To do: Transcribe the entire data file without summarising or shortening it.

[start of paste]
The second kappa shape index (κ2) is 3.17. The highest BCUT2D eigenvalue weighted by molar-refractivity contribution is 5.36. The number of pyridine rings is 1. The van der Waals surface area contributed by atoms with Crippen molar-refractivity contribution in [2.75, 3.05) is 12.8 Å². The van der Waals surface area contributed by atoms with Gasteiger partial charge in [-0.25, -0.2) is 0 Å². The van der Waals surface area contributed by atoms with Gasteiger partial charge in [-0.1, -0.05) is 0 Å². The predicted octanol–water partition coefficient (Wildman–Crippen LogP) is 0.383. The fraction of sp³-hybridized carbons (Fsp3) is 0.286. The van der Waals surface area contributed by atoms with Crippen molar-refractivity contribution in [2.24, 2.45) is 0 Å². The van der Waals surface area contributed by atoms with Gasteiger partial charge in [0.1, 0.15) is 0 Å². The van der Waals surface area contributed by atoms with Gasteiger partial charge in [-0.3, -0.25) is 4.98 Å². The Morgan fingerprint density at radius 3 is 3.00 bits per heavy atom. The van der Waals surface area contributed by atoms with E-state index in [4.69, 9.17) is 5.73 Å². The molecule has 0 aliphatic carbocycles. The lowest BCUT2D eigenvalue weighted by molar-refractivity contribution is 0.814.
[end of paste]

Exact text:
The second kappa shape index (κ2) is 3.17. The highest BCUT2D eigenvalue weighted by molar-refractivity contribution is 5.36. The number of pyridine rings is 1. The van der Waals surface area contributed by atoms with Crippen molar-refractivity contribution in [2.75, 3.05) is 12.8 Å². The van der Waals surface area contributed by atoms with Gasteiger partial charge in [-0.25, -0.2) is 0 Å². The van der Waals surface area contributed by atoms with Gasteiger partial charge in [-0.1, -0.05) is 0 Å². The predicted octanol–water partition coefficient (Wildman–Crippen LogP) is 0.383. The fraction of sp³-hybridized carbons (Fsp3) is 0.286. The van der Waals surface area contributed by atoms with Crippen molar-refractivity contribution in [2.24, 2.45) is 0 Å². The van der Waals surface area contributed by atoms with Gasteiger partial charge in [0.1, 0.15) is 0 Å². The van der Waals surface area contributed by atoms with Gasteiger partial charge in [-0.3, -0.25) is 4.98 Å². The Morgan fingerprint density at radius 3 is 3.00 bits per heavy atom. The van der Waals surface area contributed by atoms with E-state index in [4.69, 9.17) is 5.73 Å². The molecule has 0 aliphatic carbocycles. The lowest BCUT2D eigenvalue weighted by molar-refractivity contribution is 0.814.